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Roundup: PBS and Indies at SXSW

#PBSAnywhereAt SXSW, PBS made a bigger splash than usual at the media/tech mecca, with seven (!) panels and three fest films. At the new-this-year PBS Lounge (swag, free beer, comfy couches, selfies posted direct to Net), you could meet filmmakers of the three PBS premieres. PBS also announced investment in theatricals. And more than two dozen PBSers were on hand to court indies. 

But it joined a throng of distributors—not just broadcasters but also online platforms—doing the same thing. At the same time, it couldn’t say what indies wanted to hear, and it demonstrated its own version of a digital divide. Read more...

Testify: Community Voices on Public TV and Diversity

PubTV ForumAn open forum on the future for independent, diverse voices on public TV packed the theater and featured testimony from dozens of people. The common theme: communities expect public TV to showcase diverse perspectives on important but often overlooked issues in primetime. 

The issue that drew them all to the School of Communication’s theater on a frigid February evening was PBS’ commitment to Independent Lens and POV, two series that feature diverse, independent voices on important but underrepresented public issues. In late December, just before the winter holidays began, WNET announced that it would drop the series from its primetime lineup on its primary station in New York—the largest market in the country. PBS was unsure whether the series would stay in their primetime slot—especially given the pullout by the largest-market station—when the new season is announced in May. Read more...

Indies Talking, Public TV Listening

Media That Matters 2015When indie filmmakers talk to public TV officials on Feb. 19 at the Media That Matters conference, they’ll be bringing up longstanding issues for public broadcasting: diversity and representation.

The free, public hearing on Feb. 19 will showcase the voices not only of filmmakers like Black Public Media’s Jacquie Jones and renowned cinematographer Gary Griffin, but also legislators such as Cong. Donna Edwards, and representatives of communities and constituencies that benefit from indie perspectives on public broadcasting. They include members of nonprofits such as the DC Alliance of Youth Advocates, and funders such as Joy Thomas Moore of the Annie E. Casey FoundationRead more...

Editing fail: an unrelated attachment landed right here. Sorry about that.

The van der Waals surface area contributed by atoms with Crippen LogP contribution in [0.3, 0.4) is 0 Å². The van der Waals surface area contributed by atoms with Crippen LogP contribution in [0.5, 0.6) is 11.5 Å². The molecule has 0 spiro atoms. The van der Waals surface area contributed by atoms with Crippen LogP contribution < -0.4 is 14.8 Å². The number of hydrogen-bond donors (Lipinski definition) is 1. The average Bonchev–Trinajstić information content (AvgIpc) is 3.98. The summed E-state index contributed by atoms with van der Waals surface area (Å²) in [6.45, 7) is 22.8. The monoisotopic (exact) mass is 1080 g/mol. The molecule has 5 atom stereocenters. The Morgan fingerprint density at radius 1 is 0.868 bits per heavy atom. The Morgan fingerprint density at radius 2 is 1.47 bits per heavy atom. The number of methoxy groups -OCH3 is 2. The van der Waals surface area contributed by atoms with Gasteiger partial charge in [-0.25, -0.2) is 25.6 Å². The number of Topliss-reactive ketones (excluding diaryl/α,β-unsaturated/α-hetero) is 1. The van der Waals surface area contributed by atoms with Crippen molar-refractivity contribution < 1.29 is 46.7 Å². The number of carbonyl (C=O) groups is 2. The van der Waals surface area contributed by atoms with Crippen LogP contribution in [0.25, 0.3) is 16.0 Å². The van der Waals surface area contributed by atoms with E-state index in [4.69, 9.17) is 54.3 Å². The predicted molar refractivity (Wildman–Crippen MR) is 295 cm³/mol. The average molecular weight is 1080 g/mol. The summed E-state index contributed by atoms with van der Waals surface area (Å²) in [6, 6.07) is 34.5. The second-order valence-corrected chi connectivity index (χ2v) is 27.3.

Sundance Panel Showcases Indies' Issues with Public TV

DocbustersWhether PBS and WNET will feature the TV series Independent Lens and POV in primetime on primary channels was brought up at the Sundance Film Festival Panel "DOCBUSTERS: Your Creative Vision and the Power of the PBS Audience," hosted by WNET and PBS on Saturday, January 24. Read more...

6 Reasons Why Indie Filmmakers Still Care If They’re on TV

POV DocsDoes anyone still need broadcast TV to reach an audience? I mean, hello, YouTube, and hey there, Amazon Prime.

That’s the question that hit independent documentary filmmakers across the country in late December, when it looked like the two public TV series that carry indie docs—Independent Lens and POV—might get moved to the programming equivalent of Siberia. A 1,200 signature petition changed WNET and PBS’s minds for the moment, and prompted a nation-wide listening tour. The first event on the tour, in San Francisco, packed a room with more than 200 people, speaking about how indie film on public TV makes a difference to soldiers, moms, vets, immigrants, young people and more.

But in a cord-cutting world, why are indie filmmakers so passionate about public TV? Read more...